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Nov 20, 2012

Why 4 degrees will end the world as we know it: World Bank

The World Bank has produced an alarming report that puts in context the risks of inaction on emissions reduction and climate change. It doesn't make for pleasant reading.

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The World Bank yesterday released a report prepared by the Potsdam Institute spelling out what the world is likely to experience if it warmed by 4 degrees — that’s looking increasingly likely by the end of the century without some serious policy changes by governments globally.

The report essentially attempts to summarise much of the research literature that has built up since the 2007 fourth IPCC Assessment Report and puts it in the context of the path we’re on unless we start taking this problem seriously. It doesn’t make for pleasant reading. World Bank President Dr Jim Yong Kim says “it is my hope that this report shocks us into action”, as he believes “a 4 degree world can, and must, be avoided”.

For the World Bank, with a primary purpose to help impoverished nations out of poverty, “the lack of action on climate change not only risks putting prosperity out of reach of millions of people in the developing world, it threatens to roll back decades of sustainable development”.

The chart below provides an impression of the alternative emission paths and their likely implications for temperature rise. According to the report, we are on a path illustrated by the red line. However, if governments follow through on the pledges they’ve made at the UN’s Copenhagen and Cancun summits then it would put us on the purple line, giving a mean temperature rise estimate of 3 degrees.

But even this path still carries a 20% chance of temperature exceeding 4 degrees. If governments don’t make good on their pledges then the red line would imply a 40% chance of warming above 4 degrees.

Median estimates of temperature rise from probabilistic projections for several scenarios

The latest research, unlike older assessments, is more confident that land-based ice, and not just thermal expansion of existing sea water, will play a significant role in sea level rise. Older assessments were hopeful that increased snow falls might occur over Greenland and the Antarctic that could offset any melting from higher temperature. Unfortunately, the rate of land ice contribution to sea level rise has increased by about a factor of three since the 1972–1992 period. And both the Greenland and Antarctic ice sheets have been losing mass since at least since the early ’90s.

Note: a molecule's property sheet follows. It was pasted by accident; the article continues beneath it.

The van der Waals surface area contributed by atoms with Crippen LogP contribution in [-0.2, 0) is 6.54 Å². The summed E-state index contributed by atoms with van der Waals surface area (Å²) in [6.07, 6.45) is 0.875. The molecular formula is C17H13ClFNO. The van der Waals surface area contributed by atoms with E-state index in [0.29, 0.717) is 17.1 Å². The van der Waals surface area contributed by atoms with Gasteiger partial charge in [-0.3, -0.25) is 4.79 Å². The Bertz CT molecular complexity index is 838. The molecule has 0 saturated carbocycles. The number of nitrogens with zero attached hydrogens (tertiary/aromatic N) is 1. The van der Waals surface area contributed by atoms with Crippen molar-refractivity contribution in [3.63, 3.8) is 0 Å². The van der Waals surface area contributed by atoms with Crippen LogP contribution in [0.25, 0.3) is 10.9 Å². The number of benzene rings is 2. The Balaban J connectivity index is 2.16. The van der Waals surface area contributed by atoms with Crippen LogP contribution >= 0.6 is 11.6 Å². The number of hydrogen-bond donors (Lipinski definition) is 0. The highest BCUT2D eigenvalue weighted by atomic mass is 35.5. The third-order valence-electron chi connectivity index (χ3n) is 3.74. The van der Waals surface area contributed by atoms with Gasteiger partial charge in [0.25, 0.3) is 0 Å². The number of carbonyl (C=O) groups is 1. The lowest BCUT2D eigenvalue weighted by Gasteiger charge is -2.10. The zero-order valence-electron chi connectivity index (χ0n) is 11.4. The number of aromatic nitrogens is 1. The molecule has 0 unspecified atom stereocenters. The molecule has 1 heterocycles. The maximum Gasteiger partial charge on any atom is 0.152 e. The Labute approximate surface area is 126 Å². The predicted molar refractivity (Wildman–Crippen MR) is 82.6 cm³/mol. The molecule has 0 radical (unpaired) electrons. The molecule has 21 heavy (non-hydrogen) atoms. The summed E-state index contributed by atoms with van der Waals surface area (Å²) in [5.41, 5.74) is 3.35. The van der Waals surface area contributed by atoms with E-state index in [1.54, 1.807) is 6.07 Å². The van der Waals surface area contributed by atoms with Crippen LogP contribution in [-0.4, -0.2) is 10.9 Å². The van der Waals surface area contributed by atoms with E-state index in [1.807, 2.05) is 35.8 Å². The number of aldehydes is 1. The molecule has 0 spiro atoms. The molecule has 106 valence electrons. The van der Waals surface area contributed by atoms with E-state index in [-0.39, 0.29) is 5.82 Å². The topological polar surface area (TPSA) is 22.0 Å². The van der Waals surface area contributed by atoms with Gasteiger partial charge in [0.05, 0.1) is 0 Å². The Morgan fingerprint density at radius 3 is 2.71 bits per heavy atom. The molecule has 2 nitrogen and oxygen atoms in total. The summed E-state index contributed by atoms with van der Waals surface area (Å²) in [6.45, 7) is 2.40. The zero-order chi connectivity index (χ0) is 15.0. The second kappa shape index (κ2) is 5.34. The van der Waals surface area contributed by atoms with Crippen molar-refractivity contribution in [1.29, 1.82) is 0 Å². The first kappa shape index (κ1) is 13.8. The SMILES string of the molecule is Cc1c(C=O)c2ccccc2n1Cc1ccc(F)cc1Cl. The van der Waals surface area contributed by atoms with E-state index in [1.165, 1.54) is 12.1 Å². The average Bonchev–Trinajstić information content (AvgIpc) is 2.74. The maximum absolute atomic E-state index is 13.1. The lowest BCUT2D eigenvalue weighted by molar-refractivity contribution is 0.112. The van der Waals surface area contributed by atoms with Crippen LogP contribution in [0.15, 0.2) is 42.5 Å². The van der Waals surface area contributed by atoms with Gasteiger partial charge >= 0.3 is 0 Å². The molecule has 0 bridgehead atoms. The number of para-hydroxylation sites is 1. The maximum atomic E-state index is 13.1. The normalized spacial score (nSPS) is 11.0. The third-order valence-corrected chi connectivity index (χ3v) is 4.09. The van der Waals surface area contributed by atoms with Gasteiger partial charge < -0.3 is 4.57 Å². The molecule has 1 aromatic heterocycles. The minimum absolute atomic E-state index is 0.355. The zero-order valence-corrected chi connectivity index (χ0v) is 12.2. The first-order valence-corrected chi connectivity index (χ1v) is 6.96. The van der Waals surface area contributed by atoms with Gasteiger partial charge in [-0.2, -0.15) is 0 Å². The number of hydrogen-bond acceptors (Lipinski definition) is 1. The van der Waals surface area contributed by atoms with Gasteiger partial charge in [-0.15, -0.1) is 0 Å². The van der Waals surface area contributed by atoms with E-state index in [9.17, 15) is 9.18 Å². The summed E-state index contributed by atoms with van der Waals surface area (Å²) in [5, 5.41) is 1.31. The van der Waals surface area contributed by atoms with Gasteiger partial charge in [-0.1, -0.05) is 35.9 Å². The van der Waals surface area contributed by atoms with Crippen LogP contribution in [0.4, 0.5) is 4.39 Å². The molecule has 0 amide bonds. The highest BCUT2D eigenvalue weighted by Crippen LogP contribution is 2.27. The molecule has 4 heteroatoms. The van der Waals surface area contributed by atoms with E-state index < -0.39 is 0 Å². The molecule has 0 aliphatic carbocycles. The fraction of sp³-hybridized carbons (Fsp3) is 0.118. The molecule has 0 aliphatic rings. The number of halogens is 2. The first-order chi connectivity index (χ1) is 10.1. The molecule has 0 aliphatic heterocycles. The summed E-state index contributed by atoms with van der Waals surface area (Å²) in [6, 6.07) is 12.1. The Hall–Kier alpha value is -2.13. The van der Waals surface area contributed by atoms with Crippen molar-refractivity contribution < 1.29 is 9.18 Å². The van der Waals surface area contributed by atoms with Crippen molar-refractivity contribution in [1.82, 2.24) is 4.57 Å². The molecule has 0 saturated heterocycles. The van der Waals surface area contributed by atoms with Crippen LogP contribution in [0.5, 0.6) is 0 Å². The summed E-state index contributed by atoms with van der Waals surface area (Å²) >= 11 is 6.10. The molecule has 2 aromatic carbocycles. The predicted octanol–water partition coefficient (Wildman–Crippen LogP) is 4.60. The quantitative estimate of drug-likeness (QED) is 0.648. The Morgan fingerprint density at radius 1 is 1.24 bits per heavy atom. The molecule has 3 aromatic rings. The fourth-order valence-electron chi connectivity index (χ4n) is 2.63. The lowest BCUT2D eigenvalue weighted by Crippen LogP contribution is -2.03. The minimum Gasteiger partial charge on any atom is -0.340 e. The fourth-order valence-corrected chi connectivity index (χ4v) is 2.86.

The chart below illustrates that our current emissions path (the red line) gives a mean estimate of a one metre rise in sea level by the end of this century. However, sea level would continue to rise substantially after this point. For example, even if global warming was limited to 2 degrees, global mean sea level could still rise by between 1.5 and 4 metres above present-day levels by the year 2300.

Probablistic projections of sea level rise for different emission scenarios

Rising temperatures will lead to increased likelihood of extreme weather events and heat waves. The report notes that the past decade has seen an exceptional number of extreme heat waves around the world. These events — Victoria’s 2009 heat wave and associated severe bushfire; Russia in 2010 (which claimed 55,000 lives); Europe in 2003 (70,000 premature deaths); the US in 2012 — were highly unusual with monthly and seasonal temperatures typically more than three standard deviations warmer than the local mean temperature for that period.

Another well understood feature of this warming will be a strengthening of the hydrological cycle because a warmer atmosphere can hold more water vapour. This tends to exacerbate droughts and flooding rains.

The table detailed below documents a series of extreme events over the past decade and the degree of confidence that these could be attributed to human-induced climate change. Many of these events are so outside the bounds of past experience that it seems there is a medium to high likelihood that global warming has contributed to the event’s severity.

Note: numbered references available from page 18 of the report